So You've Accidentally Shown Your Four-Year-Old Naked, Bloody Vampires

Categories: Parenting

Pily's Place Childcare
I am a pretty lenient parent when it comes to what I allow The Daughter With One F to see, as folks here who have read about our mutual obsession with Doctor Who will already know. I can't help it. I saw Jaws: The Revenge in theaters when I was six. My dad told me to read Harlan Ellison when I was 12. I really kind of don't know any better.

That said, I know that the real danger of exposing a kid to certain things, no matter how artistic, is not because images of blood or sex are some kind of powerful Satanic talisman that transforms the mind of a young viewer into some pole-dancing serial killer. It's that these images can be very confusing to someone whose current entertainment staples not only are thoroughly G-rated, they don't even have bad guys.

Seriously, does it bother everyone else that whenever they have sports episodes on Bubble Guppies everyone is on the same team essentially winning and losing at the same time? That just seems so un-American.

See also: Doctor Who: The Doctor and I Explain Death to a Four-Year-Old

This last week some wonderful happenstance led to me getting my subscription box cleared out at 8th Dimension Comics, and the wife and I spent an evening after the kid went to bed catching up on our favorite books like Red Hood and the Outlaws and Saga, not to mention her personal favorite, Angel & Faith. We geeked hard until midnight then went to bed.

The child has long since decided that sleeping past 7:30 a.m. is a sucker's game. A typical morning involves her getting up and climbing into bed with us just long enough to inform me that I need to rouse myself to prepare cereal and cartoons. This I do, then slink back to bed while she watches Little Bear.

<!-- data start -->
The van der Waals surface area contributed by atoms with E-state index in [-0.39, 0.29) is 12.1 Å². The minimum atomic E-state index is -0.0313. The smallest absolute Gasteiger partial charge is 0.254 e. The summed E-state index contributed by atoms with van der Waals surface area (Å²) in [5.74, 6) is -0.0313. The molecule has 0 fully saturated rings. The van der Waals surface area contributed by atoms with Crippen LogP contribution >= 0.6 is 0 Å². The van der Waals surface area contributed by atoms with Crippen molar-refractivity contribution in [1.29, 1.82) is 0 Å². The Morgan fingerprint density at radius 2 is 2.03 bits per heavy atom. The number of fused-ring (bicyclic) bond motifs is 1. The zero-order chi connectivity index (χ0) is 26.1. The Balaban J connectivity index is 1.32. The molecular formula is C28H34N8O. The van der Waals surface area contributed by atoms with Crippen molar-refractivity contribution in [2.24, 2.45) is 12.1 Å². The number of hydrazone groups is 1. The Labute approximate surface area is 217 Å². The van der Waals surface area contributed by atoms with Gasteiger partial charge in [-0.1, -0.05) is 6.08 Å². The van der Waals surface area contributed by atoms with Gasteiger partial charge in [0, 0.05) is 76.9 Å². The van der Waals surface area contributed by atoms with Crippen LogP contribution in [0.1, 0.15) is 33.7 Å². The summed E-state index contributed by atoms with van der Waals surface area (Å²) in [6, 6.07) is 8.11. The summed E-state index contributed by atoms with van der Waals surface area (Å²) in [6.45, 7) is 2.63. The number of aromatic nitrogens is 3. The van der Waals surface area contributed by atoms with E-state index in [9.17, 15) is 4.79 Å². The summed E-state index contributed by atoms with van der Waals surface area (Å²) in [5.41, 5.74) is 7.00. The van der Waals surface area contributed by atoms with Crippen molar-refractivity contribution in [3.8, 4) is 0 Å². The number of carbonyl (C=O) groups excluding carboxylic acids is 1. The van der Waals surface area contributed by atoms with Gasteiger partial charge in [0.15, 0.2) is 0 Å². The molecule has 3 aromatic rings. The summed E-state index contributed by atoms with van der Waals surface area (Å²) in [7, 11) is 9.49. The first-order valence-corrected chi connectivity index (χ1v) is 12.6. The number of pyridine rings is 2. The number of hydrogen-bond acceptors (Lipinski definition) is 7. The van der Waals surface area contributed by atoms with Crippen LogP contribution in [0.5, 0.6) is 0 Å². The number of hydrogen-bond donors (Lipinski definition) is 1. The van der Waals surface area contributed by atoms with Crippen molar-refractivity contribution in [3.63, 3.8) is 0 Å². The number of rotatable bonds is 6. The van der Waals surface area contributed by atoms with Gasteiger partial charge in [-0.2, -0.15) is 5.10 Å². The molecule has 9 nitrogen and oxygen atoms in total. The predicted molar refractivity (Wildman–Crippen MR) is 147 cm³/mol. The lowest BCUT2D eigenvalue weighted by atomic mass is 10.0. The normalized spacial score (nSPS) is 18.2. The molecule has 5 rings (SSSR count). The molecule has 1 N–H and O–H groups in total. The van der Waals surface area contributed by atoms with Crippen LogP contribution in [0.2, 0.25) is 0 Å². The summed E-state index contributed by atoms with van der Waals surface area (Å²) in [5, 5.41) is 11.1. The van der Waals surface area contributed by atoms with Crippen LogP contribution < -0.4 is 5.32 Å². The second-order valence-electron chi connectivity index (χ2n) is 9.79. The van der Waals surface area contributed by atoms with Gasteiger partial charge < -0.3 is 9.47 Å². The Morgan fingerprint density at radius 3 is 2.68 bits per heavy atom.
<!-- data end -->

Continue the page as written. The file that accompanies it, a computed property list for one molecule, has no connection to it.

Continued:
After gaining the strength to face the day proper, I came out of the bedroom and found her reading all my comics that we had left out on the table when we retired.

"Look daddy!" she said pointing to a panel where Angela and Faith slowly decapitate a reptilian monster in #10. "A dinosaur man!" Not far from her I also saw an open copy of Saga where the ghost of a young girl floats around with her intestines dangling out of her severed torso. Other books lay all over the floor.

Now, it's very important to not freak out in moments like this. You don't really damage the resale value too much by leaving comics on the floor.


Seriously, you don't need to suddenly throw your hands up in the air and start screaming to Jesus to banish the images from the pure mind of this poor child. That's a very big no-no. First of all, any time you slip out and get angry kids think that it's their fault. They are, essentially, very self-centered beings by nature of their development. There is almost no picture in the world that is scarier than a parent having a meltdown, so don't do that.

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I used to babysit my cousin beginning when he was 3 weeks old. My mom used think that my Hieronymus Bosch prints, Skinny Puppy records and other dark interests might make him either scared or he would become a maladjusted person. Now this is the woman that let her own 5 kids watch The Exorcist (edited for TV) and Amityville Horror but this goth thing was a bit much for her. He spent about 3 years in my care and he is now a very funny, intelligent, courteous 21 year old man with a great (and varied) taste in music, movies, books, and yes, Doctor Who. I like to think that his exposure was more of a gateway to exploring the various representations of the human experience , which is what all the arts do. 


While I don't have kids, I'm the cool auntie of all circles kids - and I have found that unless you freak out many children don't have the cultural context to understand the images that they see. So much of the unstable for children stuff just rolls off their back like water off of a duck.


When I was 4, my grandmother used to have me with her when she watched her murder mystery shows or movies like Arsenic and Old Lace and Whatever Happened to Baby Jane. And my aunt took me to the theater for creature movies like Godzilla or the 50 foot woman. I think I was never traumatized or warped by it. I think your girl will be just fine. I also think we parents over protect at times and sometimes get it wrong. I'd rather my kid see Angel and Faith comics (and she has) than buy into the Disney princess-ification bull shit that makes them think being a pretty twit who always needs rescued it what girls are supposed to be.

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